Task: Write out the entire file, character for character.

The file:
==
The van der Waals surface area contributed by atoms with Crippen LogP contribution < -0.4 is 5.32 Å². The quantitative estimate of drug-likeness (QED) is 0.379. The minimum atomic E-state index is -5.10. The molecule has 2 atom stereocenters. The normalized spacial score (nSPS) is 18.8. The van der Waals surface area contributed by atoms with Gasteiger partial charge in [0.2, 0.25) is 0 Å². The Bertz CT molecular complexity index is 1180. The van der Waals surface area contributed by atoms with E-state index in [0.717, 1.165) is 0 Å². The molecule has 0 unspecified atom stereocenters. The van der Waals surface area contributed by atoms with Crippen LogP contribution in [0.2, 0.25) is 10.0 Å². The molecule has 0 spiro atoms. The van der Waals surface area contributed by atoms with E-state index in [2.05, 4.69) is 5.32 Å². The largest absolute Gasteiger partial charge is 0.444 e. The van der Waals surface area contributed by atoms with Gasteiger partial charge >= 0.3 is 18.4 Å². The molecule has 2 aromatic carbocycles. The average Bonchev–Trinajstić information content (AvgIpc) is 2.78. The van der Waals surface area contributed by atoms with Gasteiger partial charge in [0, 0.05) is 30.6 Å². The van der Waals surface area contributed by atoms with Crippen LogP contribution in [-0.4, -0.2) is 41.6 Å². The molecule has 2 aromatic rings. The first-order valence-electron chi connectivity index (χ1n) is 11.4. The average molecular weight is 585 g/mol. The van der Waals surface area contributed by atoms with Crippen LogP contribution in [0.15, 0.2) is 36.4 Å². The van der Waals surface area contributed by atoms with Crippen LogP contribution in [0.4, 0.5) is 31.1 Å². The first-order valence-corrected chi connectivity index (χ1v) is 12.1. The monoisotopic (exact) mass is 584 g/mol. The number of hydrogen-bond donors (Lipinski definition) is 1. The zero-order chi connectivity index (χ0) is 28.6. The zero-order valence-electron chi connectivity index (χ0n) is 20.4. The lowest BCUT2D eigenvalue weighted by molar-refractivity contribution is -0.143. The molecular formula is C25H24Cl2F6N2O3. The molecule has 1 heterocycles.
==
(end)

The van der Waals surface area contributed by atoms with Crippen LogP contribution < -0.4 is 5.32 Å². The quantitative estimate of drug-likeness (QED) is 0.379. The minimum atomic E-state index is -5.10. The molecule has 2 atom stereocenters. The normalized spacial score (nSPS) is 18.8. The van der Waals surface area contributed by atoms with Gasteiger partial charge in [0.2, 0.25) is 0 Å². The Bertz CT molecular complexity index is 1180. The van der Waals surface area contributed by atoms with E-state index in [0.717, 1.165) is 0 Å². The molecule has 0 unspecified atom stereocenters. The van der Waals surface area contributed by atoms with Crippen LogP contribution in [0.2, 0.25) is 10.0 Å². The molecule has 0 spiro atoms. The van der Waals surface area contributed by atoms with E-state index in [2.05, 4.69) is 5.32 Å². The largest absolute Gasteiger partial charge is 0.444 e. The van der Waals surface area contributed by atoms with Gasteiger partial charge >= 0.3 is 18.4 Å². The molecule has 2 aromatic carbocycles. The average Bonchev–Trinajstić information content (AvgIpc) is 2.78. The van der Waals surface area contributed by atoms with Gasteiger partial charge in [0, 0.05) is 30.6 Å². The van der Waals surface area contributed by atoms with Crippen LogP contribution in [-0.4, -0.2) is 41.6 Å². The molecule has 2 aromatic rings. The first-order valence-electron chi connectivity index (χ1n) is 11.4. The average molecular weight is 585 g/mol. The van der Waals surface area contributed by atoms with Crippen LogP contribution in [0.15, 0.2) is 36.4 Å². The van der Waals surface area contributed by atoms with Crippen LogP contribution in [0.4, 0.5) is 31.1 Å². The first-order valence-corrected chi connectivity index (χ1v) is 12.1. The monoisotopic (exact) mass is 584 g/mol. The number of hydrogen-bond donors (Lipinski definition) is 1. The zero-order chi connectivity index (χ0) is 28.6. The zero-order valence-electron chi connectivity index (χ0n) is 20.4. The lowest BCUT2D eigenvalue weighted by molar-refractivity contribution is -0.143. The molecular formula is C25H24Cl2F6N2O3. The molecule has 1 heterocycles.